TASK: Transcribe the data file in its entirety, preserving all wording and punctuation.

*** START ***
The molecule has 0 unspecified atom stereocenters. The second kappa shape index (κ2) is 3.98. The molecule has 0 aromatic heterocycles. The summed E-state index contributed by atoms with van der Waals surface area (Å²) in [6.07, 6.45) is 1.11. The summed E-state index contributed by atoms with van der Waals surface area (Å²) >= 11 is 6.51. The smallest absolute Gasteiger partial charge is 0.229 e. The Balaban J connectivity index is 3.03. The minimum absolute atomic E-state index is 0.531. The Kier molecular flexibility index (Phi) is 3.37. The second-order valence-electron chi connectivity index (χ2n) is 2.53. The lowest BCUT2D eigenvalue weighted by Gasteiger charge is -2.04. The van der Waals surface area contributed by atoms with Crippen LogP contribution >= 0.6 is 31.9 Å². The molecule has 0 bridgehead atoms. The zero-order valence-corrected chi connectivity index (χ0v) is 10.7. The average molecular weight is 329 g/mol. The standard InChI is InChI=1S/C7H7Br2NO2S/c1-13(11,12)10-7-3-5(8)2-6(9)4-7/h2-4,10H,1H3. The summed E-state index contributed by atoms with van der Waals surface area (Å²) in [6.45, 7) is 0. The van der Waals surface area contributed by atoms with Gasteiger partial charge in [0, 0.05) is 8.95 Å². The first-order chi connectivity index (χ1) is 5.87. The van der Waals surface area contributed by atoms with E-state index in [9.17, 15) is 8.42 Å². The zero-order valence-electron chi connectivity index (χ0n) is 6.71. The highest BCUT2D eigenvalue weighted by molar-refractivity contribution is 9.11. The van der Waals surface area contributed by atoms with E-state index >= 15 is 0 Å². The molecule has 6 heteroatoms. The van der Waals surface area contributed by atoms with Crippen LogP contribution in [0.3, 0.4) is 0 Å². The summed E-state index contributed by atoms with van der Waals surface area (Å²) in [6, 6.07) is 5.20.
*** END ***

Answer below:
The molecule has 0 unspecified atom stereocenters. The second kappa shape index (κ2) is 3.98. The molecule has 0 aromatic heterocycles. The summed E-state index contributed by atoms with van der Waals surface area (Å²) in [6.07, 6.45) is 1.11. The summed E-state index contributed by atoms with van der Waals surface area (Å²) >= 11 is 6.51. The smallest absolute Gasteiger partial charge is 0.229 e. The Balaban J connectivity index is 3.03. The minimum absolute atomic E-state index is 0.531. The Kier molecular flexibility index (Phi) is 3.37. The second-order valence-electron chi connectivity index (χ2n) is 2.53. The lowest BCUT2D eigenvalue weighted by Gasteiger charge is -2.04. The van der Waals surface area contributed by atoms with Crippen LogP contribution >= 0.6 is 31.9 Å². The molecule has 0 bridgehead atoms. The zero-order valence-corrected chi connectivity index (χ0v) is 10.7. The average molecular weight is 329 g/mol. The standard InChI is InChI=1S/C7H7Br2NO2S/c1-13(11,12)10-7-3-5(8)2-6(9)4-7/h2-4,10H,1H3. The summed E-state index contributed by atoms with van der Waals surface area (Å²) in [6.45, 7) is 0. The van der Waals surface area contributed by atoms with Gasteiger partial charge in [0, 0.05) is 8.95 Å². The first-order chi connectivity index (χ1) is 5.87. The van der Waals surface area contributed by atoms with E-state index in [9.17, 15) is 8.42 Å². The zero-order valence-electron chi connectivity index (χ0n) is 6.71. The highest BCUT2D eigenvalue weighted by molar-refractivity contribution is 9.11. The van der Waals surface area contributed by atoms with E-state index >= 15 is 0 Å². The molecule has 6 heteroatoms. The van der Waals surface area contributed by atoms with Crippen LogP contribution in [0.3, 0.4) is 0 Å². The summed E-state index contributed by atoms with van der Waals surface area (Å²) in [6, 6.07) is 5.20.